Studying what walkers need

Studying what walkers need

Studying what walkers need

Do big cities have anything to teach towns the size of Charlottesville, or for that matter, suburban areas like those in Albemarle, about creating safe places for pedestrians? A new report suggests that development patterns are the key to walkability, so the success of larger urban areas may well hold lessons for us here at home.

Portland, Oregon

The study, published jointly by the Surface Transportation Policy Partnership and Transportation for America, ranks 52 American cities of at least 1 million residents by their pedestrian safety in 2007-2008.

Richmond is the 24th safest and the Washington, D.C. are is number 32 out of 52 total—which isn’t great, but isn’t terrible either, considering that all the worst cities for walkers are in the South. Meanwhile, older and usually more compact cities in the Northeast tend to score much better, and a city that Charlottesville leaders have explicitly looked to as a transportation model—Portland, Oregon—makes a strong showing as well.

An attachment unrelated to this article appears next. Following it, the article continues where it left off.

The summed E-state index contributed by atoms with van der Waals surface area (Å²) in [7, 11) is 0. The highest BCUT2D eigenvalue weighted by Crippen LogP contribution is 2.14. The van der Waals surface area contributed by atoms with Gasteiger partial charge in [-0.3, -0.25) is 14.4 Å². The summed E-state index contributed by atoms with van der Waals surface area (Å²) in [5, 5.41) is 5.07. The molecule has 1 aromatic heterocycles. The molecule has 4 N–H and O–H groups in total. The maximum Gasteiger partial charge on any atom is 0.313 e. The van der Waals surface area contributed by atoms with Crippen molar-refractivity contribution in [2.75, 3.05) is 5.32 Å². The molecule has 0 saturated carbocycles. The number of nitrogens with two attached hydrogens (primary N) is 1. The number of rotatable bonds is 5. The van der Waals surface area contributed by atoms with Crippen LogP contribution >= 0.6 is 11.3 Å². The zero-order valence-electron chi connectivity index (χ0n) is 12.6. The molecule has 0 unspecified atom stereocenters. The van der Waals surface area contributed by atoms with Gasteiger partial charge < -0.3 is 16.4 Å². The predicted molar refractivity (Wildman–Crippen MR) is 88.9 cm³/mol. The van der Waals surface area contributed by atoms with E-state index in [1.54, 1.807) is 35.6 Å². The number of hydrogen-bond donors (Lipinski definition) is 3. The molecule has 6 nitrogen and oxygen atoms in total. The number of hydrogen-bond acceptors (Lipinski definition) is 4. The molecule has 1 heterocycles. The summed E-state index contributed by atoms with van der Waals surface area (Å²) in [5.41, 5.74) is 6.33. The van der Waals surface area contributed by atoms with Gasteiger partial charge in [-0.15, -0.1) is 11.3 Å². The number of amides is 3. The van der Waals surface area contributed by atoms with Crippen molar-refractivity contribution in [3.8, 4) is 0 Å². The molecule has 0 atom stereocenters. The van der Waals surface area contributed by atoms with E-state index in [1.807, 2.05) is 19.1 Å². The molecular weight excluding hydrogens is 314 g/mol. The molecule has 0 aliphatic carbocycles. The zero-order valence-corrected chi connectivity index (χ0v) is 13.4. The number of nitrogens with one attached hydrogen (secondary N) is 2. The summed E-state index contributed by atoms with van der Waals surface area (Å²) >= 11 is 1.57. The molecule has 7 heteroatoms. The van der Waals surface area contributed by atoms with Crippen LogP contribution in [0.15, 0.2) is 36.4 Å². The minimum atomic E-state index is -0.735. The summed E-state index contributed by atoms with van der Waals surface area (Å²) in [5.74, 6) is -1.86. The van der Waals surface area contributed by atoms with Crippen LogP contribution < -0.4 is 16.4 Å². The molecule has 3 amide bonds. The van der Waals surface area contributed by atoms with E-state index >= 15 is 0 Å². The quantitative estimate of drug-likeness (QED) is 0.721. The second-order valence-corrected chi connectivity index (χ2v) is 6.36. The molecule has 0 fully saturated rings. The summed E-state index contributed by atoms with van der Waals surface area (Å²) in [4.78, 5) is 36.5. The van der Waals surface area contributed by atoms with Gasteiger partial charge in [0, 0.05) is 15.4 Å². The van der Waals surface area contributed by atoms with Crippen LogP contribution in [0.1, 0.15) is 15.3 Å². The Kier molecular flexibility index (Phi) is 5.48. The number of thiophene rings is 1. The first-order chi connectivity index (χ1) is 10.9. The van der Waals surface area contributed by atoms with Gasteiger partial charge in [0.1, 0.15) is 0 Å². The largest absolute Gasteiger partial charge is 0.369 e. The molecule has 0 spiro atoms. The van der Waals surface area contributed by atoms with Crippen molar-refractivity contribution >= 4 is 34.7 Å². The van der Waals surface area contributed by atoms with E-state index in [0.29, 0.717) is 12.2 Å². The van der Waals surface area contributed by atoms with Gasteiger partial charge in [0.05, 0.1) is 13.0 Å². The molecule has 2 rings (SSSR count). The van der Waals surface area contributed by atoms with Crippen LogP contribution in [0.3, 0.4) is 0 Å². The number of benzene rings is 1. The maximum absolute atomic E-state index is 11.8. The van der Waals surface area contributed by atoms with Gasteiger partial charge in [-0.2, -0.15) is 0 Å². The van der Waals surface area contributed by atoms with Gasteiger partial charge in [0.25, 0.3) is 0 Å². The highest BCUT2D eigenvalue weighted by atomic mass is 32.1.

The report points out that more than 76,000 American pedestrians have been killed in the last 15 years.

 

The 10 safest:

Minneapolis-St. Paul
Boston
New York
Pittsburgh
Seattle
Rochester
Cincinnati
Hartford
Portland, Oregon
Cleveland

The 10 most dangerous:

Orlando
Tampa
Miami
Jacksonville
Memphis
Raleigh
Louisville
Houston
Birmingham
Atlanta

 

 

 

 

 

 

 

 

 

 

Blueprint for density

Appended to Albemarle County’s Comprehensive Plan in May 2001, the Neighborhood Model calls for the following 12 principles to guide planning and construction within the county’s development areas:

Pedestrian Orientation

Neighborhood Friendly Streets and Paths

Transportation Networks and Interconnected Streets

Parks and Open Space

Mixed Uses

Neighborhood Centers

Buildings and Spaces of Human Scale

Relegated Parking

Affordability with Dignity

Redevelopment Site Planning That Respects Terrain

Clear Boundaries with the Rural Areas

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